KTN's online platform helps you to make the connections you need

 

The Knowledge Transfer Network (KTN) has refreshed its online platform to intelligently connect you to relevant events, funding, thought pieces and specialist staff to help your business innovate and grow.

You can discover content using your area of interest, from Digital Creative to transport; from space to health – all major UK economic sectors are covered. Once you have selected your interests, using our intelligent tagging system, we will then display rich and relevant content related to your area, often from surprising sources.

An example might be new satellite technology from the space sector that is applicable in the agri-food sector. KTN-UK.co.uk will help you form these unusual and valuable connections.

All content on the platform has been carefully curated by our team of innovation specialists – not by an automated algorithm – so you can be confident that KTN is connecting you to the most relevant cutting-edge information.

 

The move also marks a closer alignment with our main funder, Innovate UK , with the website branding making a clear visual link. Knowledge Transfer Network is Innovate UK's innovation network partner, and also works with other funders to provide innovation networking services and fulfil our mission to drive UK growth.

We link new ideas and opportunities with expertise, markets and finance through our network of businesses, universities, funders and investors. From agri-food to autonomous systems and from energy to design, KTN combines expertise in all sectors with the ability to cross boundaries. Connecting with KTN can lead to potential partners, horizon-expanding events and innovation insights relevant to your needs.

Visit our people pages to connect directly with expertise in your sector.

Visit the KTN refreshed online platfom here

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Taking a user-centred approach to developing location-based services

The Knowledge Transfer Network’s Creative Industries Community has been working closely with the Technology Strategy Board on its ‘Innovation in location-based services’ collaborative R & D competition which opens today. Worth £5million in total, this competition will provide digital and creative businesses the opportunity to experiment and innovate, to experiment with new ideas and technologies, and to develop the products and services that will shape this exciting new market.
 
As part of our work around this competition my colleague Rachel Jones, a Creative Industries Community  Knowledge Transfer Specialist, delivered a presentation at the recent MEX 2014 event looking at techniques for enhancing user experience in the context of location-based services. 
 
This year’s MEX event was themed around eight user modes — locate, consume, create, control, communicate, explore, augment.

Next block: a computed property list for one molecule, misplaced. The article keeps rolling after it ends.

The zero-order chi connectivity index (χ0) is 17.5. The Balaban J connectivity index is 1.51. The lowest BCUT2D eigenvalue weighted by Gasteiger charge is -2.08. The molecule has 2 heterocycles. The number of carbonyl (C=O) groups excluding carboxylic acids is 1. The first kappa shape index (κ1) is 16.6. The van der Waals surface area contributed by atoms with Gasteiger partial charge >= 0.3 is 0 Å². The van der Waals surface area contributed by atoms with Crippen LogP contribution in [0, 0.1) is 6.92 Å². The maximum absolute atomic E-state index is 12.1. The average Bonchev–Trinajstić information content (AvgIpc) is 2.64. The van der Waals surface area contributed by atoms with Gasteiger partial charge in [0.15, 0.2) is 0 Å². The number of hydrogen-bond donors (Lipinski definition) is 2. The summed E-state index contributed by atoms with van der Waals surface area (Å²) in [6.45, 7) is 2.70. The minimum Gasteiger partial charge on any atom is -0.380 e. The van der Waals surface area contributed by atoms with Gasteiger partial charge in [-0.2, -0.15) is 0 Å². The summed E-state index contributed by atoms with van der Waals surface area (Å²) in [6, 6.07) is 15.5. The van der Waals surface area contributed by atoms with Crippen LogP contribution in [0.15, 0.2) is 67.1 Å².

“We define user modes as both how and why a user is trying to achieve a goal. By identifying these common ways people engage with digital products, we can move beyond design governed by specific technologies or device types and instead use these modes to build experiences better suited to user needs, across smartphones, PCs, tablets, wearables and more.”
 
In her excellent presentation, “Location-based awareness — enabling a citizen-centred approach” (available here), Rachel focused on the 'location' trend from three broad perspectives:
 
1. MOTIVATION: contrary to the marketing hype that has underpinned the ‘location-based services’ concept for the best part of a decade “Beyond mapping, there is an apparent lack of consumer need and convincing scenarios”.
2. SITUATED DIGITAL SERVICES: rather than using peoples’ location as our starting point, if we use the location of things as our starting point then we begin to: enable the sharing of real-time data and feedback; move beyond a ‘one size fits all’ approach; allow two-way communication between city/town administrators (“who know what should be happening”) and citizens (“who know what is actually happening”).
3. DESIGN QUESTIONS: how do we create/ enable better resource discoverability, ambient data, interaction mechanisms, citizen contribution.   
 
Rachel also facilitated a creative session to further explore related opportunities and challenges. This workshop examined a series a provocations under the title of ‘Making choices in response to position’:
 
- How can experiences respond to users' relationship with the concept of place rather than simply their geographical co-ordinates?
- How can we facilitate the discovery of physical resources based on location, from ATMs to cycle hire, and the emerging virtual layer of ambient data, such as air quality and traffic?
- Which interaction mechanisms are most effective for displaying such physical resources and virtual layers, e.g. visualisations, augmented reality and haptics?
- Are there elements of the user experience which should be ring-fenced from being location aware?
- Should location awareness be considered across users' collections of digital touchpoints rather than being specific to a single device?
- How can location awareness become a two-way conversation which allows users to contribute their own data?
 
In response to these questions, participants worked together to develop a series of personas and user journeys out of which they also developed a key design principle which Rachel has subsequently summarised as follows:
 
"In the broadest sense, we are designing for situations. Location is not sufficient. Context determines what services and information to supply, e.g. if you are driving, you only want driving information and not distractions. Context = intent, activity and location."
 
 
 
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